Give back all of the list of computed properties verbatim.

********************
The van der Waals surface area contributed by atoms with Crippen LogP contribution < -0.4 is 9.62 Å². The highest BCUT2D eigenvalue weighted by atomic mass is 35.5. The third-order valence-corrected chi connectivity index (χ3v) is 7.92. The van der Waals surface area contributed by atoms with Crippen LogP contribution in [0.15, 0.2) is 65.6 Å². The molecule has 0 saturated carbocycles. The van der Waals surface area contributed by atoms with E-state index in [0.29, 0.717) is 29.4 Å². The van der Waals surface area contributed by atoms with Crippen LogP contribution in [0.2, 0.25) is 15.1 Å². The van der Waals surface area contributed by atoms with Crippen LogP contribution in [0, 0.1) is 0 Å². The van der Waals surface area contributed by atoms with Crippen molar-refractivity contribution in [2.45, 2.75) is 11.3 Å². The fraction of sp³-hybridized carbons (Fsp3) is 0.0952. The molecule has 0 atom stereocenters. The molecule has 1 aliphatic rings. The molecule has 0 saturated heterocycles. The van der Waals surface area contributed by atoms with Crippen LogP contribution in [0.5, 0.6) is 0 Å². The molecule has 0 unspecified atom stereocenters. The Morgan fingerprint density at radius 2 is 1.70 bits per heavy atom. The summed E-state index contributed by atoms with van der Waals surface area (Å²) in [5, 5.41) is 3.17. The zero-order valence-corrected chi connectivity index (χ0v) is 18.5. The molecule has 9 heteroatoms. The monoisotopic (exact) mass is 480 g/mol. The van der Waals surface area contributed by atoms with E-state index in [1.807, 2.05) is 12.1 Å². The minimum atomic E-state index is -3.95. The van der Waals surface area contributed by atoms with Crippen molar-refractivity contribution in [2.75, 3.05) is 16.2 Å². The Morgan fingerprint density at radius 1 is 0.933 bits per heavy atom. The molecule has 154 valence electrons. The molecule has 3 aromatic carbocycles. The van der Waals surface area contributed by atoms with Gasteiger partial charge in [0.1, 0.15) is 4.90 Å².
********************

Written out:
The van der Waals surface area contributed by atoms with Crippen LogP contribution < -0.4 is 9.62 Å². The highest BCUT2D eigenvalue weighted by atomic mass is 35.5. The third-order valence-corrected chi connectivity index (χ3v) is 7.92. The van der Waals surface area contributed by atoms with Crippen LogP contribution in [0.15, 0.2) is 65.6 Å². The molecule has 0 saturated carbocycles. The van der Waals surface area contributed by atoms with E-state index in [0.29, 0.717) is 29.4 Å². The van der Waals surface area contributed by atoms with Crippen LogP contribution in [0.2, 0.25) is 15.1 Å². The van der Waals surface area contributed by atoms with Crippen LogP contribution in [0, 0.1) is 0 Å². The van der Waals surface area contributed by atoms with Crippen molar-refractivity contribution in [2.45, 2.75) is 11.3 Å². The fraction of sp³-hybridized carbons (Fsp3) is 0.0952. The molecule has 0 atom stereocenters. The molecule has 1 aliphatic rings. The molecule has 0 saturated heterocycles. The van der Waals surface area contributed by atoms with Crippen LogP contribution in [0.5, 0.6) is 0 Å². The molecule has 0 unspecified atom stereocenters. The Morgan fingerprint density at radius 2 is 1.70 bits per heavy atom. The summed E-state index contributed by atoms with van der Waals surface area (Å²) in [5, 5.41) is 3.17. The zero-order valence-corrected chi connectivity index (χ0v) is 18.5. The molecule has 9 heteroatoms. The monoisotopic (exact) mass is 480 g/mol. The van der Waals surface area contributed by atoms with E-state index in [1.807, 2.05) is 12.1 Å². The minimum atomic E-state index is -3.95. The van der Waals surface area contributed by atoms with Crippen molar-refractivity contribution in [2.75, 3.05) is 16.2 Å². The Morgan fingerprint density at radius 1 is 0.933 bits per heavy atom. The molecule has 154 valence electrons. The molecule has 3 aromatic carbocycles. The van der Waals surface area contributed by atoms with Gasteiger partial charge in [0.1, 0.15) is 4.90 Å².